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The Curator's Eye

Shelter for the Forms


Photography courtesy of Vedic Cultural Center.

It is one of the greatest pilgrimages on the planet. Every four years Hindus from around the world converge on India’s Ganges River to celebrate Kumbh Mela in recognition of one of the creation myths, which involves a battle for the pitcher (kumbha) that holds the nectar of immortality.

This month’s Kumbha Mela celebration at Sammamish’s Vedic Cultural Center is modest in comparison with the major celebrations. Still, for the fifteen thousand people who show up for the annual iteration put on by the local Hare Krishna temple, it will serve as a reminder of the rich history that has grown out of the ancient Veda scriptures that gave rise to Hinduism. It will also be an opportunity for the center to show off – with great modesty, of course – a new altar that was just installed in May. 

“It was very hard to get,” says center director Harry Tehranian, noting that the altar arrived, in pieces, from India. “It is made completely out of ancient wood, so it is necessary to wait for old buildings to be torn down so the wood can be salvaged.”

Beneath its canopy of hand-carved decorative motifs featuring elephants and peacocks, the altar gives shelter to colorful statues representing the many manifestations of Krishna, whom the center’s devotees consider the supreme being. Sitting at one end of the mostly bare temple space on the second floor, the altar is an oddly lively work in what is otherwise a sterile environment. This spareness is temporary, however. The building, a large, pink, two-story affair atop the Issaquah Plateau, is still in its infancy, built only two years ago, though the center itself has existed in some form for almost twenty years.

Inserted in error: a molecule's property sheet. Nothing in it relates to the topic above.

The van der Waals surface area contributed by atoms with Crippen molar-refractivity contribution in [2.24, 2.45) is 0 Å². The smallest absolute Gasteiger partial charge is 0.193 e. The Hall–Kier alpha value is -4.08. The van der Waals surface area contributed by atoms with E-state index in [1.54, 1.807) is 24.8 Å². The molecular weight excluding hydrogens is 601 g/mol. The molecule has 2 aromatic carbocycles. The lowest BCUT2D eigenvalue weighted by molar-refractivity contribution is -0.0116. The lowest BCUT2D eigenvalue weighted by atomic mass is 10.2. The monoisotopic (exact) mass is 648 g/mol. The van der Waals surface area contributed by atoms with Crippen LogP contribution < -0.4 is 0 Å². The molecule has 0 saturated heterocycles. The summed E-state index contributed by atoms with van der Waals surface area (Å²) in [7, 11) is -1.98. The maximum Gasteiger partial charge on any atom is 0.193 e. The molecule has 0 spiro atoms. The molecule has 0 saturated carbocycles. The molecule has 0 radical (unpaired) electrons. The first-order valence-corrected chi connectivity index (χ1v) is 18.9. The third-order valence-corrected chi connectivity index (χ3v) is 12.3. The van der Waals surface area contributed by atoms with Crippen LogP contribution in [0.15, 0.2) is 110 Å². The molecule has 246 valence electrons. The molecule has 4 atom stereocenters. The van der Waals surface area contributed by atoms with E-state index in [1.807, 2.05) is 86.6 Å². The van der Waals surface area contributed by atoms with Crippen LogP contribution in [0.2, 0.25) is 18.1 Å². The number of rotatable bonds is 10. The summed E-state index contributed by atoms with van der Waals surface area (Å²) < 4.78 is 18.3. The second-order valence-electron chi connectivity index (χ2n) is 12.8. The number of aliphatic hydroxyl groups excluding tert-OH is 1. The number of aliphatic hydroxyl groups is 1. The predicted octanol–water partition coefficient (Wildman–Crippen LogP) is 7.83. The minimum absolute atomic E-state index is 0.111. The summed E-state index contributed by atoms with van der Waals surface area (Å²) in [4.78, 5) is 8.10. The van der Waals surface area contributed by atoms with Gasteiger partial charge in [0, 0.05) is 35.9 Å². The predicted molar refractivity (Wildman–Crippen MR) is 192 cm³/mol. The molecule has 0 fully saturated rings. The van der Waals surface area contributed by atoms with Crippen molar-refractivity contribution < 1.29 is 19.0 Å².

“It is just one of the first pieces,” Tehranian says of the altar. “As time passes this room will be filled with more and more decoration, all emanating from the altar.”

While the center is a sacred space, Tehranian says it is open to everyone, including those searching for spiritual enlightenment, a cultural adventure or just a look at a unique work of art. Just remember to take off your shoes. •

FOCAL POINTS

Years between Maha (great) Kumbh Mela celebrations: 144

Number of attendees last time, in 2001: 60 million

Number of times, according to legend, that the nectar of immortality spilled from the Kumbha: 4

Number of bedrooms in the house that held the Vedic Cultural Center until 2008: 3

Square footage of the new center: 12,200

Price of the new center building: $4.5 million

See more in the August 2010 issue   →